At one point, growing phalaenopsis orchids was seen as a hobby for the elite as it was considered to be quite costly.
However, growing these flowers is now possible for regular farmers mainly due to the technological advancements in the field of tissue culture cloning which have reduced this cost significantly.
Phalaenopsis Orchids, What Are They Exactly?
In their natural tropical environment, phalaenopsis orchids, popularly known as moth orchids, are said to grow off the branches of trees. Off their domed stems, the plant which has characteristically broad leaves is known to give rise to flat and showy blooms that last for an extended period. The blooms last for 2 to 3 months, something worth including in the definition of phalaenopsis orchids. The species is considered to be the easiest one to grow of all other orchid species.
The leaf width is used to determine the size of moth orchids. The number of blooms you can expect from a given plant increases with this width. Blooming takes place at different times of the year, in many cultivars and hybrids.
Looking After Moth Orchids
According to the existing literature on the optimum conditions for growing phalaenopsis orchids include normal household temperatures and low or diffused light conditions. For this flower, daytime temperatures should range between 65 and 75 degrees Fahrenheit, while nighttime temperatures should be 10 degrees lower. Moth orchids can be grown successfully using broad spectrum fluorescent lights.
Planting your new plant in the correct medium is the first steps towards mastering the art of growing these orchids. The roots will suffocate and die if you attempt to grow the flower in standard potting soil. You should use a mixture that has a coarse texture, a commercial mixture meant for epiphytic orchids for instance, instead. Alternatively, for growing moth orchids, you can use coarse peat moss, hardwood charcoal, coarse fir bark and perlite to make your very own mix that does not include soil.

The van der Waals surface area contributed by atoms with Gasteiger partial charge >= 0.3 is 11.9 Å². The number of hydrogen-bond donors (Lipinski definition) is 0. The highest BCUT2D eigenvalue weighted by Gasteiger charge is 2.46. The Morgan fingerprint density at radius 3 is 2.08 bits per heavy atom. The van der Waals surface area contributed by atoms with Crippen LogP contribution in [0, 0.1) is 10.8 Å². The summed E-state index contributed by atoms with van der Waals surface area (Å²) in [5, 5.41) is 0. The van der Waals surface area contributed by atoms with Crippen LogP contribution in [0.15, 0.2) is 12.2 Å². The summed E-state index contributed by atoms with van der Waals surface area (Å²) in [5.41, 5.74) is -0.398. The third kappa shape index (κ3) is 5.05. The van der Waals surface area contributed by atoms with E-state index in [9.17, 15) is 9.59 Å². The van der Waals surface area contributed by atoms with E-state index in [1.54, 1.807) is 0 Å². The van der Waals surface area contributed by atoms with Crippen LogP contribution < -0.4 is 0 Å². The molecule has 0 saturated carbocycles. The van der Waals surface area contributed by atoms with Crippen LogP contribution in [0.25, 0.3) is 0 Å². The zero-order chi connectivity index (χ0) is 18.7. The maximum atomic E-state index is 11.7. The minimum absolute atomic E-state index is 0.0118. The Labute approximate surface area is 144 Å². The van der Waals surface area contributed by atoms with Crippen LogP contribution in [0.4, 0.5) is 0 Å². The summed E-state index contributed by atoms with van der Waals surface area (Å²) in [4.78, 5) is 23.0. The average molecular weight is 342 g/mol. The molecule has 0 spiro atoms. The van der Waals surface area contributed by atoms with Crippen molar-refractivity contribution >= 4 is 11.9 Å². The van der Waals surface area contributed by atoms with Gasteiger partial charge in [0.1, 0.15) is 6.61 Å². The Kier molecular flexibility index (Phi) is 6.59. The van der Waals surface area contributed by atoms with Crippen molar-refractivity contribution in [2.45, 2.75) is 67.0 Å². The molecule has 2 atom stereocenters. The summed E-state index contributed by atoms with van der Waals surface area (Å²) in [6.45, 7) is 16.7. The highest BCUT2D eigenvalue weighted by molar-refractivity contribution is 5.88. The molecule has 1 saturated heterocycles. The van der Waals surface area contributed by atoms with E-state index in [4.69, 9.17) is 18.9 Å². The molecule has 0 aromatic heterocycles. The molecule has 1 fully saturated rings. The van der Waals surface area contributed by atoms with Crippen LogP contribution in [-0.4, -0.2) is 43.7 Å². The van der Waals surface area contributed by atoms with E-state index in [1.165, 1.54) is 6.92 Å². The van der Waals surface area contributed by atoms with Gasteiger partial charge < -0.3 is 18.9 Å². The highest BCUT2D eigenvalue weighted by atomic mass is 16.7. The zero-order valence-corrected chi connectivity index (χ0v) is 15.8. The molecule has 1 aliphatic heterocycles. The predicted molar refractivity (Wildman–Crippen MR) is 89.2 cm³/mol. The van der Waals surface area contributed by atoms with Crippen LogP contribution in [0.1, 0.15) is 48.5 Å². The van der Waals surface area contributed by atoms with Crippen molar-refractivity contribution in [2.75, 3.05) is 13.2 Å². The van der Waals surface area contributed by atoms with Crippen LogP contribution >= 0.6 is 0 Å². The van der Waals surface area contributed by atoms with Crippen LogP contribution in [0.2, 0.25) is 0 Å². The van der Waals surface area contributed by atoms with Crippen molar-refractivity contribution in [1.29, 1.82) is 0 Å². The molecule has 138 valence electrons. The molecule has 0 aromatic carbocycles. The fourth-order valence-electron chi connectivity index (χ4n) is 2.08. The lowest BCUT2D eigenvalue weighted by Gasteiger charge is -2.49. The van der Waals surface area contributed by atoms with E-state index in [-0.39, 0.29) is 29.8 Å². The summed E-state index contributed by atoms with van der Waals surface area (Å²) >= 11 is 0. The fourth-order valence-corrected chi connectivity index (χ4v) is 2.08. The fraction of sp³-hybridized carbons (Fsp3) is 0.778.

Without allowing the growing media to dry out completely, you should leave it to dry a bit, but still wet, in between watering periods. You can use 3 ice cubes to water your moth orchids to avoid over watering them, according to some recommendations. The drainage and nutrient retention capabilities of the growing media decreases with time; as such, after every 2 to 3 years you should re-pot your plants.
For growing phalaenopsis orchids to develop at an optimum rate, high humidity is necessary. Fifty to 80 percent humidity is sufficient for this. You can mist the plant, place a pebble tray filled with water at the bottom of the plant or use a humidifier to achieve this.
When new growth is developing, apply fertilizer to the plant. You can use a houseplant food with the label specifying a balanced 20:20:20 ratio, as an alternative to the primary option of using a fertilizer that is specifically designed for orchids.